We often find that bid writers or technical writers focus too much on the technical elements of a question without addressing what things mean to the client. They equally get distracted by one element of a question. They are rarely trying to change a perception.
This immediately limits the mark they can receive because they didn’t answer the question fully or give the client confidence. This could be down to time pressure, carelessness, or lack of knowledge or understanding of what the client wanted. Perhaps a question wasn’t worded that well (yes this does happen).
Understanding Your Client
Misperceptions about the client are also a significant potential factor. Yes, it’s those pesky perceptions again.
The objectivity of an external resource can be valuable. We don’t have the same perceptions of your business or your client. We also don’t necessarily have the ‘political’ pressures that can affect internal resources. AND we may well have a broader understanding of what the client is seeking – given our business or client knowledge.
At the most basic level an external pair of eyes looking at a question can offer a different perspective. We may be better able to see how the answer may influence a client’s perception - negatively or positively.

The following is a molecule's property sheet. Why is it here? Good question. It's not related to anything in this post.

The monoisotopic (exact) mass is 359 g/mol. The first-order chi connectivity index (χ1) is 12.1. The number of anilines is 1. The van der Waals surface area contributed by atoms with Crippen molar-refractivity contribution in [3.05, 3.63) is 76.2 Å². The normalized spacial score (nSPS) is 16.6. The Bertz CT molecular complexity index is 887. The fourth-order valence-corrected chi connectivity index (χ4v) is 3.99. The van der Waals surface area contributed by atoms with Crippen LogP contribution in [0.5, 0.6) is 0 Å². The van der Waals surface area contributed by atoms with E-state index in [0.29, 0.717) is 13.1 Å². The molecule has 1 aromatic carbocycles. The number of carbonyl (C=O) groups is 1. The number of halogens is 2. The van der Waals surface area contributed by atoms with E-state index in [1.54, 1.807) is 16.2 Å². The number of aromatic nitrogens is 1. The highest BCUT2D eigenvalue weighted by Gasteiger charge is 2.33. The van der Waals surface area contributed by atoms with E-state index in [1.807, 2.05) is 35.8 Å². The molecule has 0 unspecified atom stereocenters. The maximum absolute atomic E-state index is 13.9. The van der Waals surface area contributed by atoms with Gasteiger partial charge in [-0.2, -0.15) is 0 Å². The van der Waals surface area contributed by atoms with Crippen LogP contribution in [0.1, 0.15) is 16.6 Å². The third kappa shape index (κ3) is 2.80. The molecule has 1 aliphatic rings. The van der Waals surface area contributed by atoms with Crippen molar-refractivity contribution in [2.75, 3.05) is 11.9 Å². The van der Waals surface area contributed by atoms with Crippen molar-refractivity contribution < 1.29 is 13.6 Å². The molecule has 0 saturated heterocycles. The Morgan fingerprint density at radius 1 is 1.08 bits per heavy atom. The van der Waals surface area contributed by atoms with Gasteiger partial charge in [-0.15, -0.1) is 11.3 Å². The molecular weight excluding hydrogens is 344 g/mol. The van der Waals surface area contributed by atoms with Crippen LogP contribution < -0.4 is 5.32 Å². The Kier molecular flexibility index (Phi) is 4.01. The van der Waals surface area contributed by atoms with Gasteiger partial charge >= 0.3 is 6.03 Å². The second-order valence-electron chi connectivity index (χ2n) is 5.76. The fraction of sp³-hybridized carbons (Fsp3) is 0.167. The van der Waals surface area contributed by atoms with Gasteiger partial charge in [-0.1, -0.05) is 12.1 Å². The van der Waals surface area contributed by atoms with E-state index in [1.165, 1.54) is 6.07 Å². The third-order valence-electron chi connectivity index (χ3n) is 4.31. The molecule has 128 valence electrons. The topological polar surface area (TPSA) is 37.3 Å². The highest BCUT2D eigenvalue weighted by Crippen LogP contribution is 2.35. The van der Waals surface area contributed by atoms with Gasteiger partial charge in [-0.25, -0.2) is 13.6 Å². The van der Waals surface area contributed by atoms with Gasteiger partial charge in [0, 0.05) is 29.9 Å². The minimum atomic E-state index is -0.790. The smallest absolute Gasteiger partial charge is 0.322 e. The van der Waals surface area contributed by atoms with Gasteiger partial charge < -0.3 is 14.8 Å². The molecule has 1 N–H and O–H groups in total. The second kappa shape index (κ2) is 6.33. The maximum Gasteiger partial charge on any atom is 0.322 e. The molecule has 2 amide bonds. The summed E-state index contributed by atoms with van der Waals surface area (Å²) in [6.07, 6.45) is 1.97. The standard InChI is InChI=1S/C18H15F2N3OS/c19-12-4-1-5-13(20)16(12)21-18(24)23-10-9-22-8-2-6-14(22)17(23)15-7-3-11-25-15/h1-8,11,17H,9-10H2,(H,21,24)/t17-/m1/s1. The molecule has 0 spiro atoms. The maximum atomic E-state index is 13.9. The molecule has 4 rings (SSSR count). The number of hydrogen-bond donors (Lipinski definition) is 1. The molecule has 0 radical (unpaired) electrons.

We are experts at drafting answers that score well and help build the right image of your business. It’s part of what we do for a living. You may have had more hot dinners than the number of bids we’ve worked on, but it’s a close-run thing.
Photo by Caleb Minear on Unsplash
Our decisions and actions are driven by perceptions. Sometimes these are accurate, sometimes not. Perceptions are hard to change - we tend to look for evidence that reinforces, not challenges them.
Your clients and your prospects will have their own perception of your business. How they view your strengths and weaknesses will heavily influence their judgement about the types of contract you could deliver and the value you add as a business. The perception might not be accurate. And who knows how they formed it (could even be hearsay). But in their minds it’s real and it affects their decisions.
Once businesses grasp the importance of perceptions they are on the road to more successful bidding. They can then understand the evidences, proofs and language needed to change those perceptions in their favour.
Can You Really Change How Others See You?
The good news is that it is possible to change how a business is perceived. Think about Skoda in 1990 compared to Skoda now. It isn’t easy or instant and it needs consistency.